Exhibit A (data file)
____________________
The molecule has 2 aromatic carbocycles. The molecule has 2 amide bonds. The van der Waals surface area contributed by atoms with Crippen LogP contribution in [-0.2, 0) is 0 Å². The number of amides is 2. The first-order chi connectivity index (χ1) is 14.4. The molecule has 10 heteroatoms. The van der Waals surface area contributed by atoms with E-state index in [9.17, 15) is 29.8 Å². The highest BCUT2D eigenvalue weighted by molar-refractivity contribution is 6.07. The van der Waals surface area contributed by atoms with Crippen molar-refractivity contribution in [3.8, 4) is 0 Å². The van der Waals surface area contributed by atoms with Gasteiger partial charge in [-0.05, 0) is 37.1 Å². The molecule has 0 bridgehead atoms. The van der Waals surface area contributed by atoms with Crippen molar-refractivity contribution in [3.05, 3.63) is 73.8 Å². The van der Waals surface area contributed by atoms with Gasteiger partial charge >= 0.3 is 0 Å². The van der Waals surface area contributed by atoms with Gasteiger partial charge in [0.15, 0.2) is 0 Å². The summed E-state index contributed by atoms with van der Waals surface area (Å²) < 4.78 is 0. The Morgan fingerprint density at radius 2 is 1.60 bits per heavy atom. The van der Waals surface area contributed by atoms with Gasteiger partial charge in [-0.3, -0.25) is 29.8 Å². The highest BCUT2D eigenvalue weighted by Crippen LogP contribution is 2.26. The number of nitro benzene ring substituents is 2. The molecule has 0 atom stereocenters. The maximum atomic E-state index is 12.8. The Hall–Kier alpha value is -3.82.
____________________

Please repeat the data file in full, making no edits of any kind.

The molecule has 2 aromatic carbocycles. The molecule has 2 amide bonds. The van der Waals surface area contributed by atoms with Crippen LogP contribution in [-0.2, 0) is 0 Å². The number of amides is 2. The first-order chi connectivity index (χ1) is 14.4. The molecule has 10 heteroatoms. The van der Waals surface area contributed by atoms with E-state index in [9.17, 15) is 29.8 Å². The highest BCUT2D eigenvalue weighted by molar-refractivity contribution is 6.07. The van der Waals surface area contributed by atoms with Crippen molar-refractivity contribution in [3.8, 4) is 0 Å². The van der Waals surface area contributed by atoms with Gasteiger partial charge in [-0.05, 0) is 37.1 Å². The molecule has 0 bridgehead atoms. The van der Waals surface area contributed by atoms with Crippen molar-refractivity contribution in [3.05, 3.63) is 73.8 Å². The van der Waals surface area contributed by atoms with Gasteiger partial charge >= 0.3 is 0 Å². The van der Waals surface area contributed by atoms with Gasteiger partial charge in [0.15, 0.2) is 0 Å². The summed E-state index contributed by atoms with van der Waals surface area (Å²) < 4.78 is 0. The Morgan fingerprint density at radius 2 is 1.60 bits per heavy atom. The van der Waals surface area contributed by atoms with Gasteiger partial charge in [-0.3, -0.25) is 29.8 Å². The highest BCUT2D eigenvalue weighted by Crippen LogP contribution is 2.26. The number of nitro benzene ring substituents is 2. The molecule has 0 atom stereocenters. The maximum atomic E-state index is 12.8. The Hall–Kier alpha value is -3.82.